Uploaded by sarmilastreehari72

A House for Mr Biswas Quotes

advertisement
A House for Mr Biswas Quotes
Rate this book
1 of 5 stars
2 of 5 stars
3 of 5 stars
4 of 5 stars
5 of 5 stars
A House for Mr Biswas
A House for Mr Biswas by V.S. Naipaul
16,611 ratings, 3.82 average rating, 840 reviews
Open Preview
A House for Mr Biswas Quotes Showing 1-16 of 16
“He read political books. They gave him phrases which he could only speak to himself and use on Shama.
They also revealed one region after another of misery and injustice and left him feeling more helpless
and more isolated than ever. Then it was that he discovered the solace of Dickens. Without difficulty he
transferred characters and settings to people and places he knew. In the grotesques of Dickens
everything he feared and suffered from was ridiculed and diminished, so that his own anger, his own
contempt became unnecessary, and he was given strength to bear the most difficult part of his day:
dressing in the morning, that daily affirmation of faith in oneself, which at times for him was almost like
an act of sacrifice.”
― V.S. Naipaul, A House for Mr Biswas
29 likes
Like
“How ridiculous were the attentions the weak paid one another in the shadow of the strong!”
― V.S. Naipaul, A House for Mr Biswas
tags: literary-fiction
8 likes
Like
“Some lesser husbands built a latrine on the hillside.”
― V.S. Naipaul, A House for Mr Biswas
6 likes
Like
“In his original design the solicitor's clerk seemed to have forgotten the need for a staircase to link both
the floors, and what he had provided had the appearance of an afterthought. Doorways had been
punched in the eastern wall and a rough wooden staircase - heavy planks on an uneven frame with one
warped unpainted banister, the whole covered with a sloping roof of corrugated iron - hung precariously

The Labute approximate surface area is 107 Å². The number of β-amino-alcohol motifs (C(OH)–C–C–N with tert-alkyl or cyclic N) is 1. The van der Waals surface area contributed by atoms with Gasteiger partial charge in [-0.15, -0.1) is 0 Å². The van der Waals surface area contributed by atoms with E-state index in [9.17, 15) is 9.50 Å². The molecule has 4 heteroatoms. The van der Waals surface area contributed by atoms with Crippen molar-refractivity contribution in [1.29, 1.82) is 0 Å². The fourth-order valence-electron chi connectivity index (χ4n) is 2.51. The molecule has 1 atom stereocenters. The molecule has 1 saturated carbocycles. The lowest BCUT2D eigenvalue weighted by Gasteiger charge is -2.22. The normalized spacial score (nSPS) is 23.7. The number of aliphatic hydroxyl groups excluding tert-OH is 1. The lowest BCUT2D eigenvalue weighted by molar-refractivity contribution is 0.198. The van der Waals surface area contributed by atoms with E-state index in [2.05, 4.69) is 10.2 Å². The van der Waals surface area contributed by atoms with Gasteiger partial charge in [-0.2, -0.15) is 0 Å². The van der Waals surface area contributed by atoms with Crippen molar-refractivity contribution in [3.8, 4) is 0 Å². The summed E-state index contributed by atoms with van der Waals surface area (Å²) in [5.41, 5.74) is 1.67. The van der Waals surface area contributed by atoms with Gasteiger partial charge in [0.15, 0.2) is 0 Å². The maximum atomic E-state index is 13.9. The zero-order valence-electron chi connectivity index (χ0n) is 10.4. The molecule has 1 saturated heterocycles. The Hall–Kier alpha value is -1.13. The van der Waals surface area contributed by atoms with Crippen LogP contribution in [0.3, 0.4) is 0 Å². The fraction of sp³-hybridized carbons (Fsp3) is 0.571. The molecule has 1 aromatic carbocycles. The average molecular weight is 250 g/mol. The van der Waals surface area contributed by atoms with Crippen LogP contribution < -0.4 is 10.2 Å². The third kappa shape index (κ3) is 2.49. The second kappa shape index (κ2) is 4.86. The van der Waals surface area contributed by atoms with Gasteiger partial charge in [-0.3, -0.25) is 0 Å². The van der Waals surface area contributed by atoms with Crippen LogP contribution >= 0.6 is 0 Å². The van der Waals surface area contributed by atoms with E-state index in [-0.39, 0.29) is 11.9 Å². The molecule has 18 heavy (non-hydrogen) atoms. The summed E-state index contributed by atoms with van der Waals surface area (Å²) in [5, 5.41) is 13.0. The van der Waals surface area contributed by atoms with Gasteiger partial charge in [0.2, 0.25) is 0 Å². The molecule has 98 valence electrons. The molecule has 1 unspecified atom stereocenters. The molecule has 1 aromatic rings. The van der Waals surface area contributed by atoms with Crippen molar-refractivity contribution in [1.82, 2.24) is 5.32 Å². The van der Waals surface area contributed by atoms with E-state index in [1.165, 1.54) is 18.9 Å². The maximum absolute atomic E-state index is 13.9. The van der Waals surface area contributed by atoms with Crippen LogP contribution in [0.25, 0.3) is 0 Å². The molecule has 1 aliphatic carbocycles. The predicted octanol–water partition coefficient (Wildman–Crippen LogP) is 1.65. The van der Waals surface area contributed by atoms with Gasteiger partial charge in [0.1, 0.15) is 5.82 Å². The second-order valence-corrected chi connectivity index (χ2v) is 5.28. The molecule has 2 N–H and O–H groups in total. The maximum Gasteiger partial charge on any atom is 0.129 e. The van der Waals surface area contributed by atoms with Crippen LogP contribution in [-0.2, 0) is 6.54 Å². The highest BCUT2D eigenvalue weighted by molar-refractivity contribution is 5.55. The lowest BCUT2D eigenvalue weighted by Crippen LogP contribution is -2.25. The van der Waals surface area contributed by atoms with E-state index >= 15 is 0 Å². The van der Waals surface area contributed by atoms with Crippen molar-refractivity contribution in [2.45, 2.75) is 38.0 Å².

at the back of the house, in striking contrast with the white-pointed brickwork of the front, the white
woodwork and the frosted glass of doors and windows.
For this house Mr.Biswas had paid five thousand five hundred dollars.”
― V.S. Naipaul, A House for Mr Biswas
tags: humor
4 likes
Like
“How terrible it would have been, at this time, to be without it; to have died among the Tulsis, amid the
squalour of that large, disintegrating and indifferent family; to have left Shama and the children among
them, in one room; or worse, to have lived without even attempting to lay claim to one’s portion of the
earth; to have lived and died as one had been born, unnecessary and unaccommodated.”
― V.S. Naipaul, A House for Mr Biswas
4 likes
Like
“On the front cover of Newsweek reviews "A House for Mr. Biswas" as "a marvelous prose epic that
matches the best 19th century novels for richness of comic insight and final, tragic power.”
― V.S. Naipaul, A House for Mr Biswas
4 likes
Like
“Change had come over him without his knowing. There had been no precise point at which the city had
lost its romance and promise, no point at which he had begun to consider himself old, his career closed,
and his visions of the future became only visions of Anand's future. Each realization had been delayed
and had come, not as a surprise, but as a statement of a condition long accepted.”